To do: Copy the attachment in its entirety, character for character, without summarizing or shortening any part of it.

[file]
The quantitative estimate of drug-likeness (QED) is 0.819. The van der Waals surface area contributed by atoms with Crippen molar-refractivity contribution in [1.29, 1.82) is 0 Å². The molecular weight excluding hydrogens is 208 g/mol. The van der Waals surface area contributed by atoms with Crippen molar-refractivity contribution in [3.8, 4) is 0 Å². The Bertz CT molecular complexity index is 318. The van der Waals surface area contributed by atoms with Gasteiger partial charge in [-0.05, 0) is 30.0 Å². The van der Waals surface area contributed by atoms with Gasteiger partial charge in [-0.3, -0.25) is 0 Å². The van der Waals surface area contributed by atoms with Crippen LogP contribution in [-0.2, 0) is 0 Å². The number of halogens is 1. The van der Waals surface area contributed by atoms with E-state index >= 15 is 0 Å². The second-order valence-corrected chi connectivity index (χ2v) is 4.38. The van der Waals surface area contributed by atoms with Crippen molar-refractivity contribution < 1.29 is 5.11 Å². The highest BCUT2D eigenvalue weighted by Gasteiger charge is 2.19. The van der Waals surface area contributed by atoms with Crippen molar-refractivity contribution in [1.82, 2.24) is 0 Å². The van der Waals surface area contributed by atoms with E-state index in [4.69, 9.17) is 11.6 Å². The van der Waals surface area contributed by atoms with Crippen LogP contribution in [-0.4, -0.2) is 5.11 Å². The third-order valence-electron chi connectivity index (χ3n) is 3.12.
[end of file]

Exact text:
The quantitative estimate of drug-likeness (QED) is 0.819. The van der Waals surface area contributed by atoms with Crippen molar-refractivity contribution in [1.29, 1.82) is 0 Å². The molecular weight excluding hydrogens is 208 g/mol. The van der Waals surface area contributed by atoms with Crippen molar-refractivity contribution in [3.8, 4) is 0 Å². The Bertz CT molecular complexity index is 318. The van der Waals surface area contributed by atoms with Gasteiger partial charge in [-0.05, 0) is 30.0 Å². The van der Waals surface area contributed by atoms with Gasteiger partial charge in [-0.3, -0.25) is 0 Å². The van der Waals surface area contributed by atoms with Crippen LogP contribution in [-0.2, 0) is 0 Å². The number of halogens is 1. The van der Waals surface area contributed by atoms with E-state index >= 15 is 0 Å². The second-order valence-corrected chi connectivity index (χ2v) is 4.38. The van der Waals surface area contributed by atoms with Crippen molar-refractivity contribution < 1.29 is 5.11 Å². The highest BCUT2D eigenvalue weighted by Gasteiger charge is 2.19. The van der Waals surface area contributed by atoms with Crippen molar-refractivity contribution in [1.82, 2.24) is 0 Å². The van der Waals surface area contributed by atoms with E-state index in [4.69, 9.17) is 11.6 Å². The van der Waals surface area contributed by atoms with Crippen LogP contribution in [-0.4, -0.2) is 5.11 Å². The third-order valence-electron chi connectivity index (χ3n) is 3.12.